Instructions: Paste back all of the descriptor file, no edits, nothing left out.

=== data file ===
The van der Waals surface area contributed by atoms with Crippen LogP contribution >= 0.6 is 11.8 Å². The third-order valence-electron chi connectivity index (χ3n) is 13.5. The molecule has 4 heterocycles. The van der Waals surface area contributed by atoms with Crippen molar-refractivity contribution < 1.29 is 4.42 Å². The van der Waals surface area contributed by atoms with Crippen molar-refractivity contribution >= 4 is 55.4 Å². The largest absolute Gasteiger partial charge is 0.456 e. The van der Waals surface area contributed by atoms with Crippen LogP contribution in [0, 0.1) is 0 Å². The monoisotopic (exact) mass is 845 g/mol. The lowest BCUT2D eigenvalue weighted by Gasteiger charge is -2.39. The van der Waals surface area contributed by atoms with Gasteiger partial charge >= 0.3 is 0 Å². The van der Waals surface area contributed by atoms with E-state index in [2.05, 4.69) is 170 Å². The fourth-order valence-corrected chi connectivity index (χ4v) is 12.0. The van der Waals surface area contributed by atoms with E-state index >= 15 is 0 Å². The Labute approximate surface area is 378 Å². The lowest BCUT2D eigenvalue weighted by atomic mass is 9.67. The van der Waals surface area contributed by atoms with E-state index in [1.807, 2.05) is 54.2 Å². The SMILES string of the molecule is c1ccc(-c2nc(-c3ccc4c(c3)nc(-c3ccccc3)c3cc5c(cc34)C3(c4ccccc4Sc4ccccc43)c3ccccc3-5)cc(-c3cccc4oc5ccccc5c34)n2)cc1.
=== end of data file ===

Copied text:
The van der Waals surface area contributed by atoms with Crippen LogP contribution >= 0.6 is 11.8 Å². The third-order valence-electron chi connectivity index (χ3n) is 13.5. The molecule has 4 heterocycles. The van der Waals surface area contributed by atoms with Crippen molar-refractivity contribution < 1.29 is 4.42 Å². The van der Waals surface area contributed by atoms with Crippen molar-refractivity contribution >= 4 is 55.4 Å². The largest absolute Gasteiger partial charge is 0.456 e. The van der Waals surface area contributed by atoms with Crippen LogP contribution in [0, 0.1) is 0 Å². The monoisotopic (exact) mass is 845 g/mol. The lowest BCUT2D eigenvalue weighted by Gasteiger charge is -2.39. The van der Waals surface area contributed by atoms with Gasteiger partial charge >= 0.3 is 0 Å². The van der Waals surface area contributed by atoms with E-state index in [2.05, 4.69) is 170 Å². The fourth-order valence-corrected chi connectivity index (χ4v) is 12.0. The van der Waals surface area contributed by atoms with E-state index >= 15 is 0 Å². The Labute approximate surface area is 378 Å². The lowest BCUT2D eigenvalue weighted by atomic mass is 9.67. The van der Waals surface area contributed by atoms with E-state index in [1.807, 2.05) is 54.2 Å². The SMILES string of the molecule is c1ccc(-c2nc(-c3ccc4c(c3)nc(-c3ccccc3)c3cc5c(cc34)C3(c4ccccc4Sc4ccccc43)c3ccccc3-5)cc(-c3cccc4oc5ccccc5c34)n2)cc1.